How Would You Sell a Virtual Farmer's Market?
How would you sell that?
If you want fresh produce, try Local Dirt. It's a website that connects local farmers with food buyers, including restaurants and grocery stores. The Madison, Wisconsin, company, which was founded last year by Heather Hilleren, a former Whole Foods employee, posts information about local farms across the country, including profiles of the owners. Any product ordered through the site is labeled with the farm's name and how many miles it traveled to reach its buyer. "I don't want any fruit, vegetable, or any other kind of local food to be anonymous," says Hilleren. Individuals use the site to learn about local farms and see which stores sell local food. Businesses use Local Dirt to order produce and have it delivered. Local Dirt charges an annual subscription fee of $360 to businesses and farms that place or fulfill orders using Local Dirt's website. So far, close to 1,000 businesses and farms have signed up. How can Hilleren make the company grow? We asked four entrepreneurs to weigh in.
Pitch No. 1: Narrow the focus
Zhena Muzyka, founder of Zhena's Gypsy Tea, an Ojai, California, maker of organic tea
This is a brilliant idea, but I think Hilleren is spreading herself thin by going national. I think the company should go deep instead of wide. Focus on one geographic region, and then hit up farmers' markets with a team of people and laptops. Your target audience is right there, and you can demonstrate what the site does and get farmers to sign up on the spot. Have a van or cool old truck drive around with the company website on the side of it.
Pitch No. 2: Get personal
Gary Hirshberg, CEO of Stonyfield Farm, an organic-yogurt company in Londonderry, New Hampshire
Since Local Dirt wants its customers to have a personal connection with their produce, put webcams on the farms, so consumers can actually see the farmers picking fruit or milking cows. Get personal with customers, too. You could have customers fill out a monthly survey in exchange for, say, a bunch of carrots or a half-gallon of milk. Find out what's on their grocery lists and what other sites they visit. There might be an opportunity for cross promotion with other companies.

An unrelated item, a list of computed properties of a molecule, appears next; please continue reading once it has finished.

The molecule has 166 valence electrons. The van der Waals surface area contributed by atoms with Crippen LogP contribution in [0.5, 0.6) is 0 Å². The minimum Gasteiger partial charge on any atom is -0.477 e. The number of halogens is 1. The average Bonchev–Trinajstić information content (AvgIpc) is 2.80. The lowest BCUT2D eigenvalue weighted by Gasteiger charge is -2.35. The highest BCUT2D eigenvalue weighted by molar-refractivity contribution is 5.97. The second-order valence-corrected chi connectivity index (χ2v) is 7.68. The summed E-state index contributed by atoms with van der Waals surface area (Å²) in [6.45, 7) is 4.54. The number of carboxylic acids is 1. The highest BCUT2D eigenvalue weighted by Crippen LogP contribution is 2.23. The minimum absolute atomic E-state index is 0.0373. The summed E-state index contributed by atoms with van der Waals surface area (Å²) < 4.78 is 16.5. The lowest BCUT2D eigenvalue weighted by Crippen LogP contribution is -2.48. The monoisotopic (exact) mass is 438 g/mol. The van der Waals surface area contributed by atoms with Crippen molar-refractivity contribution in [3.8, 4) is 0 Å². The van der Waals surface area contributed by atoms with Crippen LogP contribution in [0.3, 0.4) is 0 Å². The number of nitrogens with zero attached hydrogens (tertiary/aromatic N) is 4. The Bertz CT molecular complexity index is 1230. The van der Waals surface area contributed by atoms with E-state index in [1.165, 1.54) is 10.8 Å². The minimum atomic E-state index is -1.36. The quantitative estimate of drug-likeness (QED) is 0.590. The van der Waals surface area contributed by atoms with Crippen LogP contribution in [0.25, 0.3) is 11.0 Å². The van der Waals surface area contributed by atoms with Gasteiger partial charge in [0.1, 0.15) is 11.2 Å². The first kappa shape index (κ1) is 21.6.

Pitch No. 3: Enlist VIPs
Ari Weinzweig, co-founder of Zingerman's, a group of specialty food companies based in Ann Arbor, Michigan
Reach out to key people in the food world -- the top restaurateurs around the country. Explain your concept to them, and get them to sign up. I would also find the best farms in each area and do the same thing. Once you get influential people signed up, the masses will inevitably hear about Local Dirt and follow.
Pitch No. 4: Launch a media blitz
Bob Amick, founder of Concentrics Restaurants, which runs 13 high-end eateries in Atlanta and Orlando
Eating local is probably the hottest movement in food right now. Local Dirt should hire a PR firm to do a national campaign. Target restaurant associations and trade publications as well as major food magazines and the Food Network. Hilleren needs to have a system in place to make sure her suppliers can deliver. One of the biggest problems restaurant owners have is finding local suppliers that can deliver consistently high-quality produce in enough volume.
Feedback on the Feedback:
Hilleren likes the idea of reaching out to influential people. "There are certain farmers and restaurant owners who are in the press a lot, and having them on board could really benefit us," she says. Hilleren agrees that customer surveys would be helpful but thinks farmers might be uncomfortable with webcams. Local Dirt does track produce quality, Hilleren says, by letting restaurants rate their deliveries. Although Hilleren would like to launch a big PR campaign, Local Dirt doesn't have the funds for that right now. "I believe the best way for us to grow is by word of mouth," she says.
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